menu icon
search icon button

Brains & Neurons

Many have compared the Internet to the connections in the human brain. Looking at these sites allows students to see how much more complex and wonderful our brain really is.

larger image of http://faculty.washington.edu/chudler/neurok.html

image of http://faculty.washington.edu/chudler/neurok.html

Neuroscience For Kids

Neuroscience For Kids is so successful that several other sites link to it as the primary source on this topic. Explanations for the aroma of flowers and the pain, associated with stepping on a nail, also add a note of realism for students. Students can query experts and receive a topical newsletter with their e-mail.

Why Do We Yawn?

What makes yawning so contagious? To get more oxygen? To cool the brain down?!?! Why are yawns contagious? Why do some groups yawn less?

The Yawn-O-Meter  video makes a great introduction -- https://www.youtube.com/watch?v=AJXX4vF6Zh0

YouTube URL
https://www.youtube.com/watch?v=I0dQx4SNSwE
larger image of http://faculty.washington.edu/chudler/chems.html

image of http://faculty.washington.edu/chudler/chems.html

Olfactory System

The neuroscience project at Washington University has developed a special study of the olfactory system. The site is graphically appealing and utilizes some new technology tools such as email to experts, a search engine and a survey.

larger image of http://www.exploratorium.edu/memory/

image of http://www.exploratorium.edu/memory/

The Memory Exhibition - The Exploratorium

The Exploratorium's Memory Exhibition duplicates much of their original exhibition. It will be appealing to students because "hairdos" illustrate changes in perception (among other visual effects).

How do dogs "see" with their noses

In this TED Ed video, Alexandra Horowitz illustrates how the dog's nose can smell the past, the future and even things that can't be seen at all. You may have heard the expression that dogs 'see with their noses.' But these creature's amazing nasal architecture actually reveals a whole world beyond what we can see.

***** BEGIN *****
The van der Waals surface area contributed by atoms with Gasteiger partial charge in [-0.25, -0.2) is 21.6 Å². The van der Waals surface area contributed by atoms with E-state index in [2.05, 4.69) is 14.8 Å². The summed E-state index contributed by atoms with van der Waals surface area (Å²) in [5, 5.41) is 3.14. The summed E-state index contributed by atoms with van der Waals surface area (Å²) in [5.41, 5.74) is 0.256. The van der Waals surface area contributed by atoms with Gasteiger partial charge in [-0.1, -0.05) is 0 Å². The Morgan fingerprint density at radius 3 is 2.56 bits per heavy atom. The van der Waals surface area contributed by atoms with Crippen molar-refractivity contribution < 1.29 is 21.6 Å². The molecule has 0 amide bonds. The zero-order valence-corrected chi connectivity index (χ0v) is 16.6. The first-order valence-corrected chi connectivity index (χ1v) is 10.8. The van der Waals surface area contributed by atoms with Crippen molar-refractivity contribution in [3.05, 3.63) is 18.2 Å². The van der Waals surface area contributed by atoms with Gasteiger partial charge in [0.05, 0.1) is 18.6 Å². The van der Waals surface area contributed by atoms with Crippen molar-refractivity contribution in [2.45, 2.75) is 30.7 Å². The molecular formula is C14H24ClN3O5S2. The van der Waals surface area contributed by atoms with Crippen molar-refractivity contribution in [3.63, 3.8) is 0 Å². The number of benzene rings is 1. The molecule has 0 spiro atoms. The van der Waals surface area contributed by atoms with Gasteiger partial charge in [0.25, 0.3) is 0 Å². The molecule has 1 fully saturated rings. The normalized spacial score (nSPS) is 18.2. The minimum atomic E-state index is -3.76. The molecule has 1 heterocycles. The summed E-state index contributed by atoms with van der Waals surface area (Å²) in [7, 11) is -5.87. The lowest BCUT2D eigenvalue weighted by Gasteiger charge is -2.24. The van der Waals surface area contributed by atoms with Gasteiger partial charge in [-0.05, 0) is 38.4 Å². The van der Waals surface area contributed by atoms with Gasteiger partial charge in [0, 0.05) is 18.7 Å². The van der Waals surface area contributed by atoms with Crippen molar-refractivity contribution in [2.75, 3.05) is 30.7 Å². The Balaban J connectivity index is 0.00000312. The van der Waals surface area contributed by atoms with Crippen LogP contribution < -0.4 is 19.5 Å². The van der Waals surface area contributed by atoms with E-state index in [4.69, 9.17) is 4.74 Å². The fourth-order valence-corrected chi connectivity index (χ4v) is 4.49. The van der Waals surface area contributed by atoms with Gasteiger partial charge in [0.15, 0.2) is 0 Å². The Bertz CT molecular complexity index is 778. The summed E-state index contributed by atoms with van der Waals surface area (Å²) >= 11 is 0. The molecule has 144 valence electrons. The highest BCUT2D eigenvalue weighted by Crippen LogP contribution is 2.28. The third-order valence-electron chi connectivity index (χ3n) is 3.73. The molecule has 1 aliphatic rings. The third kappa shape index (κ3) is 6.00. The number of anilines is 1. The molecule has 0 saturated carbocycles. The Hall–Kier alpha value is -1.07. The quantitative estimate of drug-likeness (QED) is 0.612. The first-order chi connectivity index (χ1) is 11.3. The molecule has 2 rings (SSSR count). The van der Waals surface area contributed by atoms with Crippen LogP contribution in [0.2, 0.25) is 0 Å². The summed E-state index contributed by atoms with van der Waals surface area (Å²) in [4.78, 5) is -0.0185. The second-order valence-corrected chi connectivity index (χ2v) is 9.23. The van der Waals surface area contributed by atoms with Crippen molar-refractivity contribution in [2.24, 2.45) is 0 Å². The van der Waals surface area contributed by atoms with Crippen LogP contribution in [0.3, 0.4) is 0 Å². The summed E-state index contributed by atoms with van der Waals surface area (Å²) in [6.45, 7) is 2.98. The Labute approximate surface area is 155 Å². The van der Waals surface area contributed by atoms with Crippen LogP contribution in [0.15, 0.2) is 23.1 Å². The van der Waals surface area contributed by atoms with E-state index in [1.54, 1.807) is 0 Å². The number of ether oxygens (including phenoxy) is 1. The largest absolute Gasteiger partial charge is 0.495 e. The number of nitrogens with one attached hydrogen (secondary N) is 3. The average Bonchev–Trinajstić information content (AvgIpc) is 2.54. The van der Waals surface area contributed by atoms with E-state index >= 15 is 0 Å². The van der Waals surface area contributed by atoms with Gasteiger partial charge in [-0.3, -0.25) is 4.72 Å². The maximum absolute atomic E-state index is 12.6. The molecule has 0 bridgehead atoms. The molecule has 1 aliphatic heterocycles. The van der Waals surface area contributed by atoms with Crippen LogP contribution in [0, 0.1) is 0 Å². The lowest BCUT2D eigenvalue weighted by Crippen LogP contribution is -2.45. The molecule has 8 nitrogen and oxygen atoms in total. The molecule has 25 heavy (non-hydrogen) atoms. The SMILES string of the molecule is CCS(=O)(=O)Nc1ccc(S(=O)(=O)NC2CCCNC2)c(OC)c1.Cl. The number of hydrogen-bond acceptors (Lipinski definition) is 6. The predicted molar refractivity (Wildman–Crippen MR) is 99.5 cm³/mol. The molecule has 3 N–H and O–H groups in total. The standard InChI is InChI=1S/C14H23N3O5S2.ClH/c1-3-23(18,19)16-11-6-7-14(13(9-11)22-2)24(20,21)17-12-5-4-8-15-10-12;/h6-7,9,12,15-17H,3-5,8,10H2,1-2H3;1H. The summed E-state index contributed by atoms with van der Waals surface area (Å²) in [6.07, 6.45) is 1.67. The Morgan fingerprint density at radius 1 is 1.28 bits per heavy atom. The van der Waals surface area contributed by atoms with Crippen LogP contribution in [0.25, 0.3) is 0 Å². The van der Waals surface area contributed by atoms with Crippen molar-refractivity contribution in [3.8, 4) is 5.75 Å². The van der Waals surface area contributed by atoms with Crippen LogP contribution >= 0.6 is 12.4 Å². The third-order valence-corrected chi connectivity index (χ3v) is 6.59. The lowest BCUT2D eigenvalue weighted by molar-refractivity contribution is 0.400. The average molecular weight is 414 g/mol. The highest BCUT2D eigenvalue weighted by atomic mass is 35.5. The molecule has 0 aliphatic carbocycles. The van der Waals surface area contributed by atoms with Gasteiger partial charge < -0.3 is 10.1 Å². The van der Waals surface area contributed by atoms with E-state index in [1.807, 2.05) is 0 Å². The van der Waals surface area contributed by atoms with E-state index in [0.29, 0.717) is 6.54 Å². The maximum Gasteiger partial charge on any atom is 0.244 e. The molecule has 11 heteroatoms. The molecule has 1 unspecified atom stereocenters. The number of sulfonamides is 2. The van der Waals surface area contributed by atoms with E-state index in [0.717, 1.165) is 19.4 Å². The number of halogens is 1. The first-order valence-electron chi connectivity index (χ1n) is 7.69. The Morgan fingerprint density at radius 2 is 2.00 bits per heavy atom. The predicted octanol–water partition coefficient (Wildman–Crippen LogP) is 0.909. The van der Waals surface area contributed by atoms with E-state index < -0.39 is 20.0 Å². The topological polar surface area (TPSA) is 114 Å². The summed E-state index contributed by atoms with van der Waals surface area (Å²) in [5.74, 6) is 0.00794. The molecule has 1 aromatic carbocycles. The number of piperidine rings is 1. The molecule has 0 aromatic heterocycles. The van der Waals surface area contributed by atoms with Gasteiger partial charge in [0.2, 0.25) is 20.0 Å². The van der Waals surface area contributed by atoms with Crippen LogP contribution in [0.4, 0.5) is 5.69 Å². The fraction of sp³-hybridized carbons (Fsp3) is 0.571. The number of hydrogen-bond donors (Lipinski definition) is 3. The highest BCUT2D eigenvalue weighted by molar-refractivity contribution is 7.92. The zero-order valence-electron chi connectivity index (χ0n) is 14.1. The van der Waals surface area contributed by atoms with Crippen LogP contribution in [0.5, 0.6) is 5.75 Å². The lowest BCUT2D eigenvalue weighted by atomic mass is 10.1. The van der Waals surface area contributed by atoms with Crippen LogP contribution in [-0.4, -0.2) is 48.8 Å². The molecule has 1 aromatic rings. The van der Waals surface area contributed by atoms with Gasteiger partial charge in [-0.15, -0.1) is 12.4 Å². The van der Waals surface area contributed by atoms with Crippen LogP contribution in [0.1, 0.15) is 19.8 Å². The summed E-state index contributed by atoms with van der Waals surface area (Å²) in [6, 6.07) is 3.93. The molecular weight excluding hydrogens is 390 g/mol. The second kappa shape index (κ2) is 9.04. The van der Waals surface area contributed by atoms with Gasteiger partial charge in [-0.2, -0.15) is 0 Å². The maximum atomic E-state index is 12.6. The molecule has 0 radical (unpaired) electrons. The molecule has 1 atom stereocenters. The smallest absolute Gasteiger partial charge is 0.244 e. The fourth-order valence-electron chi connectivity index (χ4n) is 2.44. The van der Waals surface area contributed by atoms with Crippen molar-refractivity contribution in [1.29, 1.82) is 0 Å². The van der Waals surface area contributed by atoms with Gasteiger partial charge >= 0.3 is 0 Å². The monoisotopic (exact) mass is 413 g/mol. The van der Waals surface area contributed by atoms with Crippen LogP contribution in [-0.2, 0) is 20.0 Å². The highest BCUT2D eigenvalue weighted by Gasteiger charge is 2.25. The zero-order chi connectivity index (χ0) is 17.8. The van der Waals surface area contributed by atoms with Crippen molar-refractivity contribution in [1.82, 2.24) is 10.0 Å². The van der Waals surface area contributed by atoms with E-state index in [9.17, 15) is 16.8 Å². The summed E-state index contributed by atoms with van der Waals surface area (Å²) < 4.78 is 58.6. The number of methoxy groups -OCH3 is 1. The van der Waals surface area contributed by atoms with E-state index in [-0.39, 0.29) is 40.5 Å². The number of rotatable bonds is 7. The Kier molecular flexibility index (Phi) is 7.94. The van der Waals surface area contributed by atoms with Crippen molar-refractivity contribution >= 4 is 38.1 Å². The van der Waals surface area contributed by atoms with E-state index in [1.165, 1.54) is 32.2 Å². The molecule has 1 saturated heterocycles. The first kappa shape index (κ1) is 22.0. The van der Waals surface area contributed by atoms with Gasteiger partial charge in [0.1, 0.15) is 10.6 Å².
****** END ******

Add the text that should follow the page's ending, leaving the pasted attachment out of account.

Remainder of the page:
YouTube URL
https://www.youtube.com/watch?v=p7fXa2Occ_U
larger image of http://quest.arc.nasa.gov/neuron/

image of http://quest.arc.nasa.gov/neuron/

NeurOn (Neurolab Online) - NASA

NASA's biology sites include NeurOn (Neurolab Online), a study of neural systems in microgravity. Students can analyze the data and e-mail questions to the more than 100 scientists who are participating. Background links are available, too.

larger image of http://www.med.harvard.edu/AANLIB/

image of http://www.med.harvard.edu/AANLIB/

The Whole Brain - Harvard Medical School

Cross-sectional slides of every part of the brain has been placed online at Harvard Medical School (for advanced students).

larger image of http://brainmuseum.org/

image of http://brainmuseum.org/

Brain Museum

A huge collection of cross-sectional slides of the brain (more than 100 species) has been cataloged at the Brain Museum, co-sponsored by the University of Wisconsin, Michigan State, and NSF (among others). This is an exceptional online resource for school students.

larger image of https://www.brainpop.com/

image of https://www.brainpop.com/

BrainPOP

BrainPOP is a commercial site but an especially engaging one--movies, experiments, etc. about blood, cells, hair. It is suitable for ages 6-14 but it does include sensitive topics about diseases like cancer.

larger image of http://www.cbn-atl.org/education/activities.shtml

image of http://www.cbn-atl.org/education/activities.shtml

Center for Behavioral Neuroscience

The Center for Behavioral Neuroscience educators work with teachers and scientists to develop neuroscience lessons and activities for K-12 students, including the Build-A-Brain classroom activity!

larger image of http://www.manateebrain.org

image of http://www.manateebrain.org

Manatee

Students can compare the form and functions of various marine, mammalian brains at Manatee. Quite interesting.

Related Topics ...

Home | Search | The Forum | Videos | What's New | Table of Contents | Sign In

Ideas and inspiration for the K-12 community.

© 1996 - 2016 Dr. Bonnie Tenenbaum -- coding and hosting by Lodestone Systems